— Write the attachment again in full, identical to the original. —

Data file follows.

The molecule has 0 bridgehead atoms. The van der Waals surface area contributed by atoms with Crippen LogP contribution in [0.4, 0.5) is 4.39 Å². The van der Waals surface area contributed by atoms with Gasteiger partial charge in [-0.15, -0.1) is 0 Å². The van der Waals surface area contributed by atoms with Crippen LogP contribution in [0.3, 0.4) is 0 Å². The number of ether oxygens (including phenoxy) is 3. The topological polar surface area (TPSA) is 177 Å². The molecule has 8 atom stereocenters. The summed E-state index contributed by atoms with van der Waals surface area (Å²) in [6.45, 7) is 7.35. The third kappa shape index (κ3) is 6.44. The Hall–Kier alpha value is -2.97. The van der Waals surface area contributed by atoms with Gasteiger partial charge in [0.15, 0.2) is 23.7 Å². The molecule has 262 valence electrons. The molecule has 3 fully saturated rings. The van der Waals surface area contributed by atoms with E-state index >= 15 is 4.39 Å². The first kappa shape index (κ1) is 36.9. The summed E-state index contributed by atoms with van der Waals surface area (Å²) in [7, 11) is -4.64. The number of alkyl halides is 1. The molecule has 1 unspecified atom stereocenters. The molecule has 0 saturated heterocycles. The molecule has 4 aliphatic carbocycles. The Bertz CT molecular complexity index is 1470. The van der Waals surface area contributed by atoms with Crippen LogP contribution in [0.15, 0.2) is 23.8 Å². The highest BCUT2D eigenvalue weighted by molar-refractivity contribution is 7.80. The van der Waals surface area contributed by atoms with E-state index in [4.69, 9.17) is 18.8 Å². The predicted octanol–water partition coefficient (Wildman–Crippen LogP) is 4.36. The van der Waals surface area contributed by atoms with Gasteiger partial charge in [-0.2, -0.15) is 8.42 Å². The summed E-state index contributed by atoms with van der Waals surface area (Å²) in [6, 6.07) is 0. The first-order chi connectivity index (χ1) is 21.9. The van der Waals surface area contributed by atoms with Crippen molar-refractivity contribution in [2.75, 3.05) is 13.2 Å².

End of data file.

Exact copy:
The molecule has 0 bridgehead atoms. The van der Waals surface area contributed by atoms with Crippen LogP contribution in [0.4, 0.5) is 4.39 Å². The van der Waals surface area contributed by atoms with Gasteiger partial charge in [-0.15, -0.1) is 0 Å². The van der Waals surface area contributed by atoms with Crippen LogP contribution in [0.3, 0.4) is 0 Å². The number of ether oxygens (including phenoxy) is 3. The topological polar surface area (TPSA) is 177 Å². The molecule has 8 atom stereocenters. The summed E-state index contributed by atoms with van der Waals surface area (Å²) in [6.45, 7) is 7.35. The third kappa shape index (κ3) is 6.44. The Hall–Kier alpha value is -2.97. The van der Waals surface area contributed by atoms with Gasteiger partial charge in [0.15, 0.2) is 23.7 Å². The molecule has 262 valence electrons. The molecule has 3 fully saturated rings. The van der Waals surface area contributed by atoms with E-state index >= 15 is 4.39 Å². The first kappa shape index (κ1) is 36.9. The summed E-state index contributed by atoms with van der Waals surface area (Å²) in [7, 11) is -4.64. The number of alkyl halides is 1. The molecule has 1 unspecified atom stereocenters. The molecule has 0 saturated heterocycles. The molecule has 4 aliphatic carbocycles. The Bertz CT molecular complexity index is 1470. The van der Waals surface area contributed by atoms with Crippen LogP contribution in [0.15, 0.2) is 23.8 Å². The highest BCUT2D eigenvalue weighted by molar-refractivity contribution is 7.80. The van der Waals surface area contributed by atoms with E-state index in [4.69, 9.17) is 18.8 Å². The predicted octanol–water partition coefficient (Wildman–Crippen LogP) is 4.36. The van der Waals surface area contributed by atoms with Gasteiger partial charge in [-0.2, -0.15) is 8.42 Å². The summed E-state index contributed by atoms with van der Waals surface area (Å²) in [6, 6.07) is 0. The first-order chi connectivity index (χ1) is 21.9. The van der Waals surface area contributed by atoms with Crippen molar-refractivity contribution in [2.75, 3.05) is 13.2 Å².